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http://dx.doi.org/10.1080/00049189408703094DOI Listing

Far beyond the Gulf: the implications of warfare for Asian labour migration.

Authors:
J Connell

Aust Geogr 1992 May;23(1):44-50

The implications of the Gulf War are assessed for the countries in Asia that send labor migrants to the Middle East. "This paper seeks to examine the effects of.. Read More

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http://dx.doi.org/10.1080/00049189208703052DOI Listing

The end of an affair? Geography and fertility in late post-transitional societies.

Authors:
M G Wilson

Aust Geogr 1990 May;21(1):53-67

A common theme in the writings of population geographers with a fertility interest has been a concern with the convergence of interregional fertility differentials. It is now clear, however, that the widespread achievement in western societies of below-replacement fertility has resulted in a dramatic diminution of most forms of differential fertility, whether sectoral or spatial. The question of "what remains for the spatial analyst working in the traditional ecological mode?" must therefore be asked. Read More

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http://dx.doi.org/10.1080/00049189008702999DOI Listing

Estimating proximate populations for an extensive set of locations in Australia.

Aust Geogr 1985 Nov;16(4):295-300

"The paper reports the use of Australian Resources Information System to calculate two proximate populations (people living within (i) 150 and (ii) 500 km) for the centroids of each of 3,000 half by half degree geodetic grid cells covering Australia. The use of proximate population data is exemplified by computing a map of the eighteen regions collectively containing a maximum fraction of the Australian population." The data used are from the 1981 census. Read More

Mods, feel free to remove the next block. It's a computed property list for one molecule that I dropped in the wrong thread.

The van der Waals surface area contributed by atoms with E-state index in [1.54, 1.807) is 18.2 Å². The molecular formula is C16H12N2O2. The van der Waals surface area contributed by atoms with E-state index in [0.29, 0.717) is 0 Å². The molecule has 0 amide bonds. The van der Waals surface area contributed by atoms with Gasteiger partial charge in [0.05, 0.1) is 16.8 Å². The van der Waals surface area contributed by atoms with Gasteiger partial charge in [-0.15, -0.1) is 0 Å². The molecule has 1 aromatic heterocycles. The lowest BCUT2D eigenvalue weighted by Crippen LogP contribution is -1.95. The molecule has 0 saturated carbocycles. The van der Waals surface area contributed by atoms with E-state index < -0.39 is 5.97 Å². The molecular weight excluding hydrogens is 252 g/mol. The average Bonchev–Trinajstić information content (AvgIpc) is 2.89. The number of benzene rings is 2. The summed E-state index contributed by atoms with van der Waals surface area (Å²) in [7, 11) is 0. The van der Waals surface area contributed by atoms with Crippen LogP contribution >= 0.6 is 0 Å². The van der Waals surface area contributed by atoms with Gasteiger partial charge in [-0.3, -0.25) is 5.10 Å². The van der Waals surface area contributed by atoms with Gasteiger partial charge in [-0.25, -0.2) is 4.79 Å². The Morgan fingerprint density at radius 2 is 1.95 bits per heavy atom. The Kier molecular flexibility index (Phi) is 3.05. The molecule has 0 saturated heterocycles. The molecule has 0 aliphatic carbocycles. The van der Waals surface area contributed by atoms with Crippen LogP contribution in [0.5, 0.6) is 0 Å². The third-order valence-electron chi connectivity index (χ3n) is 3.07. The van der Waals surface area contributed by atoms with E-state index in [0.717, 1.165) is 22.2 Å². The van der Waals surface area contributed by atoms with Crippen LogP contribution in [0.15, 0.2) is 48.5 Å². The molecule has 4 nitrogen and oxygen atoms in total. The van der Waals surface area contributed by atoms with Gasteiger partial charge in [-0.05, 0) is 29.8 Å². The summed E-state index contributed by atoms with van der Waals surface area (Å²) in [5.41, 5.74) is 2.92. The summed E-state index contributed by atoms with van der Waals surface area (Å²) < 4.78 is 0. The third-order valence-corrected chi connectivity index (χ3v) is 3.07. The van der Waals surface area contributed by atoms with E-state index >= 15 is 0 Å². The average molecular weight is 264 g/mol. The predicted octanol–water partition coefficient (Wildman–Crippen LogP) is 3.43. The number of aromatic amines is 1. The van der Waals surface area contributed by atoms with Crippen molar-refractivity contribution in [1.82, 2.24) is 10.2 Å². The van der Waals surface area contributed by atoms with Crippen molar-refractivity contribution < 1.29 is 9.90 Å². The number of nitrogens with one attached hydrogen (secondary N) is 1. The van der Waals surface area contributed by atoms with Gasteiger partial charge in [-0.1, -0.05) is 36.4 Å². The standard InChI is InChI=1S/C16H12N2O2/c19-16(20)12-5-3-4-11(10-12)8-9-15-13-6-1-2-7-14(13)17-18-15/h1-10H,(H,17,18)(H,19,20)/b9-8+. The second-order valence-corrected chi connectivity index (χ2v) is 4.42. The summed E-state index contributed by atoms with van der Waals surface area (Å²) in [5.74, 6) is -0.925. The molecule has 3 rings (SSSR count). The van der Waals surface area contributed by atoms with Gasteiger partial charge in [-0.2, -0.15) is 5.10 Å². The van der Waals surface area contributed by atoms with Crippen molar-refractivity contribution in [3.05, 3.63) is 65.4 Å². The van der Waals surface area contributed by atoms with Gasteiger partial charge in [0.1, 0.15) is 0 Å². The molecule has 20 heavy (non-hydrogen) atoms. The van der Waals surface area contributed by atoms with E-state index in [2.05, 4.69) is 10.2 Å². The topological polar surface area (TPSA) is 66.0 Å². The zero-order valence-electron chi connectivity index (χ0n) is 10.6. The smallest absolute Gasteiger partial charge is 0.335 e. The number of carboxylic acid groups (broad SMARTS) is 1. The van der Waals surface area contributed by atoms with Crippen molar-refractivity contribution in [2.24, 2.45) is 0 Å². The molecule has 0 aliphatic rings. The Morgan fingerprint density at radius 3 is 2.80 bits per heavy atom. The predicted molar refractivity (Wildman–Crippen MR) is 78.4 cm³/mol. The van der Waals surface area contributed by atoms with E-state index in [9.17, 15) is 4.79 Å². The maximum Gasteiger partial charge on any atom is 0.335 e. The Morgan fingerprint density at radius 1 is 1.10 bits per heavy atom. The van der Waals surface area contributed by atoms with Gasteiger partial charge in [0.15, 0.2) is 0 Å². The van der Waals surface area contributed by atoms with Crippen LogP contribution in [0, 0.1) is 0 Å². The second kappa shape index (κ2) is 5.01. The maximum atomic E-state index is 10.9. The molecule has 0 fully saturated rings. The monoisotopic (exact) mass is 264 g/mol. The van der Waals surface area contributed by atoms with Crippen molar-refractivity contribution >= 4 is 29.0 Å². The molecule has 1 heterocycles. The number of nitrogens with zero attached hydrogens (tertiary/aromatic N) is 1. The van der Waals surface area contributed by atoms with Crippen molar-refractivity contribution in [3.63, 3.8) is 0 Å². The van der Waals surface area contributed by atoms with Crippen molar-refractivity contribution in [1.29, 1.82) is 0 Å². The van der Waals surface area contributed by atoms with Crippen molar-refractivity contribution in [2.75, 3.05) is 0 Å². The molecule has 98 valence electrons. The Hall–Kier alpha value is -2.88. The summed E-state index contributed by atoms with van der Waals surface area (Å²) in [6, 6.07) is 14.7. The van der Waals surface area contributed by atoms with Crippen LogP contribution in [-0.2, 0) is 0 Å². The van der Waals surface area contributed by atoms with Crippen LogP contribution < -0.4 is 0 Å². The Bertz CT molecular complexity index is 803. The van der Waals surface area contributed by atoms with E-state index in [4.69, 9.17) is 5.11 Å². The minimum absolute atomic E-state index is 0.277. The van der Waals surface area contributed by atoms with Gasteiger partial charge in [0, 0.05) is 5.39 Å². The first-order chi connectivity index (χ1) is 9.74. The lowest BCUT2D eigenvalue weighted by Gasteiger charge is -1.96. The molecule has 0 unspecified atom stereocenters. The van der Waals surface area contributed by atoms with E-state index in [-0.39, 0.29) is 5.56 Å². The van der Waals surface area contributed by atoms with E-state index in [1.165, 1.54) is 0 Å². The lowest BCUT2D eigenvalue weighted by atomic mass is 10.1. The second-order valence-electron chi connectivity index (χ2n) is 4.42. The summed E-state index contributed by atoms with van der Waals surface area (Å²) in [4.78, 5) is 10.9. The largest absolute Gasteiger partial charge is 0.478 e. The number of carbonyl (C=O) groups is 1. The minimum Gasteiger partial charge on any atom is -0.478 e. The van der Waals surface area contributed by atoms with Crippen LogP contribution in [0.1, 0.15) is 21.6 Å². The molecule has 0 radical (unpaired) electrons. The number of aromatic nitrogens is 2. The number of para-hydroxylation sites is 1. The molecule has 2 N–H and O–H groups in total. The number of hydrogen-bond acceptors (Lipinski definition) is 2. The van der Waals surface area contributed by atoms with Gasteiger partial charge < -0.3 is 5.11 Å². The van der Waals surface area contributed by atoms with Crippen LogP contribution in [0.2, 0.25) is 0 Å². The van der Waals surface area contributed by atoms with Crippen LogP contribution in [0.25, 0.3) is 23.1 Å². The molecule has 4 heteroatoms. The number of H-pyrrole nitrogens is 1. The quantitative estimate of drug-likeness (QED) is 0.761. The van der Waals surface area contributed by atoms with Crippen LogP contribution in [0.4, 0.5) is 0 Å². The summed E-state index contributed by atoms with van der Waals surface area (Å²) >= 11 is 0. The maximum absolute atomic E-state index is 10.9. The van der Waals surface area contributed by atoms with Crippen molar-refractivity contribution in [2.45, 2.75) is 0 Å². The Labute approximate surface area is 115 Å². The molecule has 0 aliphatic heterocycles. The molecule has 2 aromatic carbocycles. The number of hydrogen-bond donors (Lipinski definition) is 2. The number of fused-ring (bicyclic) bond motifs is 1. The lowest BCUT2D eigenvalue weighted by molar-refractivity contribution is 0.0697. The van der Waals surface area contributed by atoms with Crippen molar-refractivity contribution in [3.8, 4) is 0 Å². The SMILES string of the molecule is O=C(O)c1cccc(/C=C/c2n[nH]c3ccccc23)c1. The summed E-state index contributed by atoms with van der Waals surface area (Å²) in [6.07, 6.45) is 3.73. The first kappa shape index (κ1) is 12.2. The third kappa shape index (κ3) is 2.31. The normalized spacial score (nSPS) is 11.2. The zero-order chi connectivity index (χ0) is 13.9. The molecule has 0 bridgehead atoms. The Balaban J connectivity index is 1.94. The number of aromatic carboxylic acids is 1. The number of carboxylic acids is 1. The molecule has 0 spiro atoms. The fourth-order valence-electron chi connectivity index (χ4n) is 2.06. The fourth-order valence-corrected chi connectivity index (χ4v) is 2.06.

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http://dx.doi.org/10.1080/00049188508702887DOI Listing
November 1985

Disaggregating the elderly.

Authors:
Mccracken Kwj

Aust Geogr 1985 ;16:218-24

"In much geographical research on the elderly the older population is treated as a single age bloc. Data from Sydney [Australia] are used to illustrate how this collective approach can bury significant spatially varying characteristics of age subgroups within the elderly population. Analysis of these subgroup variations is essential for effective targeting of services and programmes for the aged. Read More

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http://dx.doi.org/10.1080/00049188508702875DOI Listing
October 1985

An ecological analysis of demographic variation in rural New South Wales.

Aust Geogr 1981 ;15:27-38

"Despite an outpouring of ecological work by geographers and others over the past fifteen years, interest in the ecologies of rural areas has been low and firm generalizations about, for example, variations in social and demographic characteristics within rural regions have been slow to emerge. The objective of this paper is to discern the extent to which variations in demographic structures and processes within rural areas are patterned according to the nature of the agricultural economy. Some significant associations between age-sex structure and measures of agricultural intensity and type of farming are discerned for the New South Wales case, but the patterning is complex and owes much to differentiating forces not examined here. Read More

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http://dx.doi.org/10.1080/00049188108702793DOI Listing
December 1983

Recent urban growth in Papua New Guinea.

Authors:
R Skeldon

Aust Geogr 1980 ;14(5):267-77

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http://dx.doi.org/10.1080/00049188008702773DOI Listing
December 1982